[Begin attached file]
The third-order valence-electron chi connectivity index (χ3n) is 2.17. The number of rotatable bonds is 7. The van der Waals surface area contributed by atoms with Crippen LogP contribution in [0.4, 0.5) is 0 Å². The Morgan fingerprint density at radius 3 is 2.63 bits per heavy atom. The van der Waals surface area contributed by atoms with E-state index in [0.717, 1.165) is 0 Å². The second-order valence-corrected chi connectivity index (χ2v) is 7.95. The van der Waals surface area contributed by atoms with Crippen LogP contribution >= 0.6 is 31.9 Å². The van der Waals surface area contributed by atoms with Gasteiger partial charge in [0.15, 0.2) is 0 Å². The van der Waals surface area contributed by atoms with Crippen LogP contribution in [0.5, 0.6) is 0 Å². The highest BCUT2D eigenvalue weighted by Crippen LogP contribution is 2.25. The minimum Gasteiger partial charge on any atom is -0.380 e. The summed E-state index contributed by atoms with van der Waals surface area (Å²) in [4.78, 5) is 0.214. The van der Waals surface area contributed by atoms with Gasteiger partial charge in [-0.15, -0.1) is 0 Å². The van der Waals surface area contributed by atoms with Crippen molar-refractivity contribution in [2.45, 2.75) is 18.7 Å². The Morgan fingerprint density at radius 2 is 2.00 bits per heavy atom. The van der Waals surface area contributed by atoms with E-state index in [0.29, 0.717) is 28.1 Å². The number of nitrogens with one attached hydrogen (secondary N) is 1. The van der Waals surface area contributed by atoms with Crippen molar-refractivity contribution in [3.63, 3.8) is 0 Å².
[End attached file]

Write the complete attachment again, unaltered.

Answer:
The third-order valence-electron chi connectivity index (χ3n) is 2.17. The number of rotatable bonds is 7. The van der Waals surface area contributed by atoms with Crippen LogP contribution in [0.4, 0.5) is 0 Å². The Morgan fingerprint density at radius 3 is 2.63 bits per heavy atom. The van der Waals surface area contributed by atoms with E-state index in [0.717, 1.165) is 0 Å². The second-order valence-corrected chi connectivity index (χ2v) is 7.95. The van der Waals surface area contributed by atoms with Crippen LogP contribution >= 0.6 is 31.9 Å². The van der Waals surface area contributed by atoms with Gasteiger partial charge in [0.15, 0.2) is 0 Å². The van der Waals surface area contributed by atoms with Crippen LogP contribution in [0.5, 0.6) is 0 Å². The highest BCUT2D eigenvalue weighted by Crippen LogP contribution is 2.25. The minimum Gasteiger partial charge on any atom is -0.380 e. The summed E-state index contributed by atoms with van der Waals surface area (Å²) in [4.78, 5) is 0.214. The van der Waals surface area contributed by atoms with Gasteiger partial charge in [-0.15, -0.1) is 0 Å². The van der Waals surface area contributed by atoms with Crippen molar-refractivity contribution in [2.45, 2.75) is 18.7 Å². The Morgan fingerprint density at radius 2 is 2.00 bits per heavy atom. The van der Waals surface area contributed by atoms with E-state index in [0.29, 0.717) is 28.1 Å². The number of nitrogens with one attached hydrogen (secondary N) is 1. The van der Waals surface area contributed by atoms with Crippen molar-refractivity contribution in [3.63, 3.8) is 0 Å².